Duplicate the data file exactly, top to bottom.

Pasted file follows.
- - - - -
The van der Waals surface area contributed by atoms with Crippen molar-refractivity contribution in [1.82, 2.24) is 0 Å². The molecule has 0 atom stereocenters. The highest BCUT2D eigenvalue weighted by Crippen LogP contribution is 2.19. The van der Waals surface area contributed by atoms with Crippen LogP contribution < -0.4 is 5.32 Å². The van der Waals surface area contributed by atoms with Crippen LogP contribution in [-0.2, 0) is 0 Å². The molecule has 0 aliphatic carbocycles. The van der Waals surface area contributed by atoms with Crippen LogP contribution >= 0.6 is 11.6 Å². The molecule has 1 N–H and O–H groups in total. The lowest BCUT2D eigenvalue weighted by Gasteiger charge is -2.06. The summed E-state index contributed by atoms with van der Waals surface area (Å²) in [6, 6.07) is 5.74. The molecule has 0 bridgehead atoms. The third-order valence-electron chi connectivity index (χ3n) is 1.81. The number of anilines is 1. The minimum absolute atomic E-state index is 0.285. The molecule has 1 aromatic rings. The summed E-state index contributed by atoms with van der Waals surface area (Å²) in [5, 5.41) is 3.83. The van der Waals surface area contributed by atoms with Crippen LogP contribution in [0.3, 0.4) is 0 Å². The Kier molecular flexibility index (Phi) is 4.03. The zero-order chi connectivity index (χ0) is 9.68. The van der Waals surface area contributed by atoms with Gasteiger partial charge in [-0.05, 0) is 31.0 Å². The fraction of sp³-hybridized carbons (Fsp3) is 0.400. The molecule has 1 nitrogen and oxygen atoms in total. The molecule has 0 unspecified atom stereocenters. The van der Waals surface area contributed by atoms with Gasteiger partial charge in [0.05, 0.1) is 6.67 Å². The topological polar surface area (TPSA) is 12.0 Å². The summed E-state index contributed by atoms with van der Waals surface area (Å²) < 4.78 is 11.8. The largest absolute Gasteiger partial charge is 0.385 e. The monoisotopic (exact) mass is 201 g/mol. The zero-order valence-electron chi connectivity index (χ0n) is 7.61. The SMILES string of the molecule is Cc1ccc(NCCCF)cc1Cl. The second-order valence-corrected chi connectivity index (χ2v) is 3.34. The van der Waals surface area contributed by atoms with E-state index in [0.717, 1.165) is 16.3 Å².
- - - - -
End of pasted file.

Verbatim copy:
The van der Waals surface area contributed by atoms with Crippen molar-refractivity contribution in [1.82, 2.24) is 0 Å². The molecule has 0 atom stereocenters. The highest BCUT2D eigenvalue weighted by Crippen LogP contribution is 2.19. The van der Waals surface area contributed by atoms with Crippen LogP contribution < -0.4 is 5.32 Å². The van der Waals surface area contributed by atoms with Crippen LogP contribution in [-0.2, 0) is 0 Å². The molecule has 0 aliphatic carbocycles. The van der Waals surface area contributed by atoms with Crippen LogP contribution >= 0.6 is 11.6 Å². The molecule has 1 N–H and O–H groups in total. The lowest BCUT2D eigenvalue weighted by Gasteiger charge is -2.06. The summed E-state index contributed by atoms with van der Waals surface area (Å²) in [6, 6.07) is 5.74. The molecule has 0 bridgehead atoms. The third-order valence-electron chi connectivity index (χ3n) is 1.81. The number of anilines is 1. The minimum absolute atomic E-state index is 0.285. The molecule has 1 aromatic rings. The summed E-state index contributed by atoms with van der Waals surface area (Å²) in [5, 5.41) is 3.83. The van der Waals surface area contributed by atoms with Crippen LogP contribution in [0.3, 0.4) is 0 Å². The Kier molecular flexibility index (Phi) is 4.03. The zero-order chi connectivity index (χ0) is 9.68. The van der Waals surface area contributed by atoms with Gasteiger partial charge in [-0.05, 0) is 31.0 Å². The fraction of sp³-hybridized carbons (Fsp3) is 0.400. The molecule has 1 nitrogen and oxygen atoms in total. The molecule has 0 unspecified atom stereocenters. The van der Waals surface area contributed by atoms with Gasteiger partial charge in [0.05, 0.1) is 6.67 Å². The topological polar surface area (TPSA) is 12.0 Å². The summed E-state index contributed by atoms with van der Waals surface area (Å²) < 4.78 is 11.8. The largest absolute Gasteiger partial charge is 0.385 e. The monoisotopic (exact) mass is 201 g/mol. The zero-order valence-electron chi connectivity index (χ0n) is 7.61. The SMILES string of the molecule is Cc1ccc(NCCCF)cc1Cl. The second-order valence-corrected chi connectivity index (χ2v) is 3.34. The van der Waals surface area contributed by atoms with E-state index in [0.717, 1.165) is 16.3 Å².